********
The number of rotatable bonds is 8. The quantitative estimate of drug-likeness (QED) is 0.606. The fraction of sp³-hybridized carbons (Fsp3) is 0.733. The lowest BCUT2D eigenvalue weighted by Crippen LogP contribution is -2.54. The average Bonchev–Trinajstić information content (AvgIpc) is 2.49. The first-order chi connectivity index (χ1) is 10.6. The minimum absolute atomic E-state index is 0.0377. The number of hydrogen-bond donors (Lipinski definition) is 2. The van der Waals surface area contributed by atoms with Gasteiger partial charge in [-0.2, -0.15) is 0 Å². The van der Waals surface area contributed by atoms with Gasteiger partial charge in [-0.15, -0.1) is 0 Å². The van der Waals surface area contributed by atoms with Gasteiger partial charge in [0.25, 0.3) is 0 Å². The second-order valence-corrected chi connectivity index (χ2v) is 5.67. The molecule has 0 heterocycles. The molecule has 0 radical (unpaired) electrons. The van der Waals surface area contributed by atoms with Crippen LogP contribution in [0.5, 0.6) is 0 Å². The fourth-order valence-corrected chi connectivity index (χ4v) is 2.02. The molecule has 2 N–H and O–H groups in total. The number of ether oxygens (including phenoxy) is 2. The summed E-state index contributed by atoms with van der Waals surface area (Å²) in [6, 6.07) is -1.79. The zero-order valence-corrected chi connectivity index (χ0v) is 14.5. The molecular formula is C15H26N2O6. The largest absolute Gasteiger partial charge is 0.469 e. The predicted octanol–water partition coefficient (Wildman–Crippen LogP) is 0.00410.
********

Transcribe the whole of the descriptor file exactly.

The number of rotatable bonds is 8. The quantitative estimate of drug-likeness (QED) is 0.606. The fraction of sp³-hybridized carbons (Fsp3) is 0.733. The lowest BCUT2D eigenvalue weighted by Crippen LogP contribution is -2.54. The average Bonchev–Trinajstić information content (AvgIpc) is 2.49. The first-order chi connectivity index (χ1) is 10.6. The minimum absolute atomic E-state index is 0.0377. The number of hydrogen-bond donors (Lipinski definition) is 2. The van der Waals surface area contributed by atoms with Gasteiger partial charge in [-0.2, -0.15) is 0 Å². The van der Waals surface area contributed by atoms with Gasteiger partial charge in [-0.15, -0.1) is 0 Å². The van der Waals surface area contributed by atoms with Gasteiger partial charge in [0.25, 0.3) is 0 Å². The second-order valence-corrected chi connectivity index (χ2v) is 5.67. The molecule has 0 heterocycles. The molecule has 0 radical (unpaired) electrons. The van der Waals surface area contributed by atoms with Crippen LogP contribution in [0.5, 0.6) is 0 Å². The fourth-order valence-corrected chi connectivity index (χ4v) is 2.02. The molecule has 2 N–H and O–H groups in total. The number of ether oxygens (including phenoxy) is 2. The summed E-state index contributed by atoms with van der Waals surface area (Å²) in [6, 6.07) is -1.79. The zero-order valence-corrected chi connectivity index (χ0v) is 14.5. The molecular formula is C15H26N2O6. The largest absolute Gasteiger partial charge is 0.469 e. The predicted octanol–water partition coefficient (Wildman–Crippen LogP) is 0.00410.